The large box on the left side is the cold air return. It hooks to 12" flex ducting on the back, so the front mount install is necessary. So, as I read the directions, the humidifier should mount on the front side there. The thing is, I wonder if mayber it shouldnt, in that the humidifier will be on the opposite side of the cold air return duct hole... might it get blasted with too much force? Curious. To diagram it - the cold air return comes from the back of this box, the heater intake is on the left side, and I am proposing to put the humidifier on the front. The humidifiers output then would go about 6 feet, past the heater, into the heater ductwork/plenum.

If not, I can always cut into the flex duct above, put in a square box that mounts on each side of the circular flex, then I have a mount point. But its real tight where the flex duct is too, so that is a pain.

Kind of asking this question to make certain I am mounting this unit on the correct side of the equation. From a linear standpoint, I am suggesting - cold air return - to - humidifier (on same box) - then, cold air goes thru furnace, humidifier output goes around it in 6" ducting, and then its all in the hot air output.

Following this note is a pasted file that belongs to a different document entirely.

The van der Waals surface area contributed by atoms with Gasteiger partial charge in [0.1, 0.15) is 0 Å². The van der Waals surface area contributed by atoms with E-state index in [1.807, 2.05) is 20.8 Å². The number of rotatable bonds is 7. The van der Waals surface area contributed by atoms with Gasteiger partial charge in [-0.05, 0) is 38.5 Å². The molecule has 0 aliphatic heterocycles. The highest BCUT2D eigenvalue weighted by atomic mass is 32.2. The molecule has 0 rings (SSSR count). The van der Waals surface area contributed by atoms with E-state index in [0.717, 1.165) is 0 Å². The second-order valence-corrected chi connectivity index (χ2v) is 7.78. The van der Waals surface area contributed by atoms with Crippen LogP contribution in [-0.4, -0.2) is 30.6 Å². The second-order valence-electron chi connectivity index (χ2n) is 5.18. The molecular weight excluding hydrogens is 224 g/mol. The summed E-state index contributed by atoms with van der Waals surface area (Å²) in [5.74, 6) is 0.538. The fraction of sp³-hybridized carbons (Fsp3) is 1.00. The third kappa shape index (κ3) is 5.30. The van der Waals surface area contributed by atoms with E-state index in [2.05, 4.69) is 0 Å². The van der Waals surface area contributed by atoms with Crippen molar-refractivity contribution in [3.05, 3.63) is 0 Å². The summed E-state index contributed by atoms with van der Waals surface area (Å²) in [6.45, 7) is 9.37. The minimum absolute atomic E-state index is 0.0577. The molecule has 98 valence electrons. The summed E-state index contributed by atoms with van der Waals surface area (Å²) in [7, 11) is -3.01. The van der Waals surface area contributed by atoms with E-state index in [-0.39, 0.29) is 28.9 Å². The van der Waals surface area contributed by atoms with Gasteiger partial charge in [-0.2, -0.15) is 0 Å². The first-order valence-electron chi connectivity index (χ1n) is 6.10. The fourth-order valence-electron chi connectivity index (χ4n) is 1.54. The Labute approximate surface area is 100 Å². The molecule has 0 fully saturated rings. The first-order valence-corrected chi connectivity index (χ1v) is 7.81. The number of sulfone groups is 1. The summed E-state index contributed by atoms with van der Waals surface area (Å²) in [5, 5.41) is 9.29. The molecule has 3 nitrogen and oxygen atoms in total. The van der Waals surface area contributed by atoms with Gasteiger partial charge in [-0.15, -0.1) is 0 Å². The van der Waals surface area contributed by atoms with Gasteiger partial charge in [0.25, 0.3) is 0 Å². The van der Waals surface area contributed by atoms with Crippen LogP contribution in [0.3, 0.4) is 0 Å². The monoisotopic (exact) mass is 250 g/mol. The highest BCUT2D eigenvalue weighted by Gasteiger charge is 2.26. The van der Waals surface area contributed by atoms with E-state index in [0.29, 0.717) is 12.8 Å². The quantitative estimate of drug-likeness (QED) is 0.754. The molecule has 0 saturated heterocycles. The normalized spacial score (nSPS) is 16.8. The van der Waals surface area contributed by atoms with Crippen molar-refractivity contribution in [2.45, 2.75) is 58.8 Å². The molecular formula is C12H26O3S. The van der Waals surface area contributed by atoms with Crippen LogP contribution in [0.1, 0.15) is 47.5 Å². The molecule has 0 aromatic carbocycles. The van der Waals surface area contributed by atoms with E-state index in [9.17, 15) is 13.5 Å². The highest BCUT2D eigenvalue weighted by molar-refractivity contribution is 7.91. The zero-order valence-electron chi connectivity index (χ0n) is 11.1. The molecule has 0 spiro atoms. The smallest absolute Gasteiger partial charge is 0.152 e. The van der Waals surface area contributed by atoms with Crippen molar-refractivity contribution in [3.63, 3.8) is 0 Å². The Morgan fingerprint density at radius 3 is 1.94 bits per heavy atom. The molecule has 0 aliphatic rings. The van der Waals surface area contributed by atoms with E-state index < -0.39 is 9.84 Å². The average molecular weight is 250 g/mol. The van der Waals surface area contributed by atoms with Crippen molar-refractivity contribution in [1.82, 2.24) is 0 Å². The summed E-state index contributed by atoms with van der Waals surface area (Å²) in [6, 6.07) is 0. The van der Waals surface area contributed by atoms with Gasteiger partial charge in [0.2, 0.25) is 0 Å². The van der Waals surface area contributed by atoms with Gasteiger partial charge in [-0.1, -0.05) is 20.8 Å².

Other question- I need to mount a 90 turn straight into a flat surface, the plenum on the other side. How can I do this? Can you suggest some sort of particular flange I need?

Also, nothing mentions what size sheet metal screws I should use, or what kind of ducting specifically. I have seen both sheet metal and flex metal ducting suggested in my install directions that came with the unit (which are a bit feeble) and tutorials on the net, like the one posted above.

Thanks! (Ed)

Eric
 
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Old 03-20-04, 05:49 PM
EricT
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One other thing I just thought of-

Where I attach the humidifier, should I maybe use some of that sticky foam rubber w/adhesive on one or both sides, so as to give the space between the humidifier and cold air return box a good air sealed gasket? Also, on the other side, where I install the flange and 90 for the tubing in between, should I use some sort of tape, like metal tape, to seal up the area as well?

I will insulate all of this as well, with the exception of the humidifier.

Eric